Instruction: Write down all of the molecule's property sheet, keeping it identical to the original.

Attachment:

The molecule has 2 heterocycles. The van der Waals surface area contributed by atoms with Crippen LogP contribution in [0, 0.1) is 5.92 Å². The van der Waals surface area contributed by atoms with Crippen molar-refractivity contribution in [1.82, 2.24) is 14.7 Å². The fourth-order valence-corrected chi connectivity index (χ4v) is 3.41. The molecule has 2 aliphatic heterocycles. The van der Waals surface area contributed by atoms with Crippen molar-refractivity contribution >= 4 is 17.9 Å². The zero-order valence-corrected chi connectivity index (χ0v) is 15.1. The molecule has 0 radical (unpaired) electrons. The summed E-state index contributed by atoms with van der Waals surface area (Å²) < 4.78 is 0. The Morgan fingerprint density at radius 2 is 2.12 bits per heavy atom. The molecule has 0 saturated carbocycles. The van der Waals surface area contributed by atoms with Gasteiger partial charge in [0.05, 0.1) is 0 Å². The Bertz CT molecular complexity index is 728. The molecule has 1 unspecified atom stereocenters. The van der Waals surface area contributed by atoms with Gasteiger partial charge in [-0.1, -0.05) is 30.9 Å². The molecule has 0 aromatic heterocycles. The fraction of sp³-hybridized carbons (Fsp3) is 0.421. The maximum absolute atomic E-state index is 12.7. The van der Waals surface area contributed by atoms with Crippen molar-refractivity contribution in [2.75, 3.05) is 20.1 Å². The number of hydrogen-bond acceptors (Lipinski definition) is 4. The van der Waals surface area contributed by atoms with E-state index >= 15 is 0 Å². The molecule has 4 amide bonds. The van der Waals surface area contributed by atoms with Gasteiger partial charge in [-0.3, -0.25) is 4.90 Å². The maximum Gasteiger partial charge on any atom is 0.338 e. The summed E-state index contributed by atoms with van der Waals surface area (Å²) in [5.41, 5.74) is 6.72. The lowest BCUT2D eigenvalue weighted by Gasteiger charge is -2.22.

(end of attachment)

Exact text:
The molecule has 2 heterocycles. The van der Waals surface area contributed by atoms with Crippen LogP contribution in [0, 0.1) is 5.92 Å². The van der Waals surface area contributed by atoms with Crippen molar-refractivity contribution in [1.82, 2.24) is 14.7 Å². The fourth-order valence-corrected chi connectivity index (χ4v) is 3.41. The molecule has 2 aliphatic heterocycles. The van der Waals surface area contributed by atoms with Crippen molar-refractivity contribution >= 4 is 17.9 Å². The zero-order valence-corrected chi connectivity index (χ0v) is 15.1. The molecule has 0 radical (unpaired) electrons. The summed E-state index contributed by atoms with van der Waals surface area (Å²) < 4.78 is 0. The Morgan fingerprint density at radius 2 is 2.12 bits per heavy atom. The molecule has 0 saturated carbocycles. The van der Waals surface area contributed by atoms with Gasteiger partial charge in [0.05, 0.1) is 0 Å². The Bertz CT molecular complexity index is 728. The molecule has 1 unspecified atom stereocenters. The van der Waals surface area contributed by atoms with Gasteiger partial charge in [-0.1, -0.05) is 30.9 Å². The molecule has 0 aromatic heterocycles. The fraction of sp³-hybridized carbons (Fsp3) is 0.421. The maximum absolute atomic E-state index is 12.7. The van der Waals surface area contributed by atoms with Crippen molar-refractivity contribution in [2.75, 3.05) is 20.1 Å². The number of hydrogen-bond acceptors (Lipinski definition) is 4. The van der Waals surface area contributed by atoms with E-state index >= 15 is 0 Å². The molecule has 4 amide bonds. The van der Waals surface area contributed by atoms with Gasteiger partial charge in [-0.3, -0.25) is 4.90 Å². The maximum Gasteiger partial charge on any atom is 0.338 e. The summed E-state index contributed by atoms with van der Waals surface area (Å²) in [5.41, 5.74) is 6.72. The lowest BCUT2D eigenvalue weighted by Gasteiger charge is -2.22.